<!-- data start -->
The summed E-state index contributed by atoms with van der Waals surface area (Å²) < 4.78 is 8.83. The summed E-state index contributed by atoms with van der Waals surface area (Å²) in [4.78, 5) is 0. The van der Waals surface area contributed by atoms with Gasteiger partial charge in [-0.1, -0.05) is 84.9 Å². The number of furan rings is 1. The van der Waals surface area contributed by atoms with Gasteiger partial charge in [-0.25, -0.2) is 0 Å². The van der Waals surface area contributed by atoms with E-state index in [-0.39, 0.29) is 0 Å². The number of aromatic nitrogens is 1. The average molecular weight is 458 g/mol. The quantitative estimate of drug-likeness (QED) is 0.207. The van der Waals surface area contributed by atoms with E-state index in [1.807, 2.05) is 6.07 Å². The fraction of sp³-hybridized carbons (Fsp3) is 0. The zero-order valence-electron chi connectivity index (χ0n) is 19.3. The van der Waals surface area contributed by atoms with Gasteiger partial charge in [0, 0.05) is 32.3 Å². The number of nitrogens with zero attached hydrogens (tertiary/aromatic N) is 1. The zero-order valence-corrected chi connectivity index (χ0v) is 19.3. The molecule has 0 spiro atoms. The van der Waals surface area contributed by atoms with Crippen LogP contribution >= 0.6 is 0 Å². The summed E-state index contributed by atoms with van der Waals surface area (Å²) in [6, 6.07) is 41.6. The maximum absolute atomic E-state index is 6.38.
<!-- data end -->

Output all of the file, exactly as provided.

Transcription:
The summed E-state index contributed by atoms with van der Waals surface area (Å²) < 4.78 is 8.83. The summed E-state index contributed by atoms with van der Waals surface area (Å²) in [4.78, 5) is 0. The van der Waals surface area contributed by atoms with Gasteiger partial charge in [-0.1, -0.05) is 84.9 Å². The number of furan rings is 1. The van der Waals surface area contributed by atoms with Gasteiger partial charge in [-0.25, -0.2) is 0 Å². The van der Waals surface area contributed by atoms with E-state index in [-0.39, 0.29) is 0 Å². The number of aromatic nitrogens is 1. The average molecular weight is 458 g/mol. The quantitative estimate of drug-likeness (QED) is 0.207. The van der Waals surface area contributed by atoms with E-state index in [1.807, 2.05) is 6.07 Å². The fraction of sp³-hybridized carbons (Fsp3) is 0. The zero-order valence-electron chi connectivity index (χ0n) is 19.3. The van der Waals surface area contributed by atoms with Gasteiger partial charge in [0, 0.05) is 32.3 Å². The number of nitrogens with zero attached hydrogens (tertiary/aromatic N) is 1. The zero-order valence-corrected chi connectivity index (χ0v) is 19.3. The molecule has 0 spiro atoms. The van der Waals surface area contributed by atoms with Crippen LogP contribution >= 0.6 is 0 Å². The summed E-state index contributed by atoms with van der Waals surface area (Å²) in [6, 6.07) is 41.6. The maximum absolute atomic E-state index is 6.38.